Scholz urged to get tough on asylum, with cities 'beyond the limit'

German Chancellor meets state leaders as they grapple with 230,000 asylum claims this year

German Chancellor Olaf Scholz has to face a list of proposals from MPs on how to deal with asylum claims. Reuters
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German Chancellor Olaf Scholz was confronted with a wishlist of demands to tackle illegal migration on Monday as voter concern grows over asylum seekers filling up shelters.

A surge in asylum claims, mainly by people from Syria, Afghanistan and Turkey, is the key flashpoint at a summit between Mr Scholz and the leaders of Germany’s 16 states.

An alliance of German cities and local authorities on Monday said many places were “well beyond the limit” in providing accommodation and care after more than 230,000 asylum claims this year.

The group “expects a new start in migration policy”, said its director Gerd Landsberg, who added Mr Scholz should adopt the motto that “our hearts are big but our capabilities are limited”.

An Ipsos poll published on Monday showed 44 per cent of Germans naming immigration as one of their top three concerns, up from 33 per cent a month ago and a higher share than in the UK, US or Italy.

“We need clarity and order. We have to ensure that those who are here and are allowed to remain here can be accommodated in a system that is not overburdened,” said the state premier of Saarland, Anke Rehlinger, as the talks began.

“We equally need to ensure that those who are not allowed to stay here are returned.”

Policy demands

With the far-right Alternative for Germany (AfD) gaining support, ministers have responded with a drive to expel suspected clan criminals and by seeking deportation deals with countries such as Morocco and Kenya.

However, Mr Scholz is being urged to go further with proposals from MPs and local authorities such as:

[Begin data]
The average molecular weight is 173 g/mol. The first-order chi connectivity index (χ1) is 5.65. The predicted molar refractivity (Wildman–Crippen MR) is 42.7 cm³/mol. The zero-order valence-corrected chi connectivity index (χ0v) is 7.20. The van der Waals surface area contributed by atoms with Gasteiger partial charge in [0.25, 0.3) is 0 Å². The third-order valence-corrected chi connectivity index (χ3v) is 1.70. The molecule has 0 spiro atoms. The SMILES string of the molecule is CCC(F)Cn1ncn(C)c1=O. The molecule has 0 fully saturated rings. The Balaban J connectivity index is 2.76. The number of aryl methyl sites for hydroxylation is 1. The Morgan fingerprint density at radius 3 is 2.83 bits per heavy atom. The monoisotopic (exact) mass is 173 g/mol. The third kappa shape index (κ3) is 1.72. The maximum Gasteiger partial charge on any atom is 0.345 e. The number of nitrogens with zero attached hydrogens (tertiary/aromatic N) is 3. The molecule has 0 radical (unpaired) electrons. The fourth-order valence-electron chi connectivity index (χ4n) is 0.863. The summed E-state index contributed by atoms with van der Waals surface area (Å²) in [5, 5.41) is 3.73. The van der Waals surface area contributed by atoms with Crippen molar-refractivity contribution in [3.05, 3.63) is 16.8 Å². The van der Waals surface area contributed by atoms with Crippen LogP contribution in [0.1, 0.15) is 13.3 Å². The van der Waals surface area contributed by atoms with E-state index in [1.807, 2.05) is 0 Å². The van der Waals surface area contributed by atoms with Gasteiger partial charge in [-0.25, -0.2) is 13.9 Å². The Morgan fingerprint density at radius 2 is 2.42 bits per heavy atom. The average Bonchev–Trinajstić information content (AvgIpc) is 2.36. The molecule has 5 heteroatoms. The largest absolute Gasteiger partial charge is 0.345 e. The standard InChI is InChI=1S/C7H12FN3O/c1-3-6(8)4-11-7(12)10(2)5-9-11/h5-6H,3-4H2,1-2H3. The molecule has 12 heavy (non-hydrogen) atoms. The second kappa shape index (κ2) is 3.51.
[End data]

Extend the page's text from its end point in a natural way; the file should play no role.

· Adding Tunisia, Morocco, Algeria and India to the list of “safe countries” with dim prospects of asylum

· Building “transit centres” at Germany’s borders from which people could be swiftly deported

· Setting a cap of 200,000 people per year to claim asylum in Germany

· Cutting off funding for Mediterranean rescue operations, a subject that has angered Italy

· Giving asylum seekers a digital “refugee ID” that would prove their identity, status, skills and health requirements

· Replacing cash support to migrants with a pre-paid bank card that prevents them sending money home.

“Our social security can no longer be a pull factor for illegal migration,” said Christoph Meyer, a senior liberal MP from within the ranks of Mr Scholz’s three-party coalition.

Cutting off cash payments would interrupt the “circular flow” of money to smuggling groups, he said.

Pro-migration groups agree that accommodation is running low but are calling on ministers to allow asylum seekers to move in with their families at an earlier date.

Some youngsters are “living in overcrowded accommodation, standards are increasingly being lowered and aid for children and young people is barely being included”, said Sophia Eckert of human rights group Terre des Hommes.

Sharp rise in asylum claims

German government statistics show almost 234,000 people have submitted first-time asylum claims this year, a rise of more than 70 per cent compared to 135,000 in the same period of 2022.

Syrians are the largest group with about 72,000 new applications, followed by people from Afghanistan (40,000), Turkey (35,000), Iraq (9,000) and Iran (8,000). Germany has also taken in more than a million Ukrainian refugees since the war with Russia broke out.

Several European countries are grappling with how to manage the steady stream of arrivals. France’s Senate is expected to begin considering a bill this week that would make it easier to remove people from the country.

Austria said last week it was lobbying EU countries to allow asylum claims to be outsourced to third countries, in a scheme modelled on Britain’s controversial Rwanda policy.

The UK plan has yet to get off the ground because of legal challenges, with ministers awaiting a verdict from the Supreme Court on whether deportations to Rwanda are legal.

Updated: November 07, 2023, 6:07 PM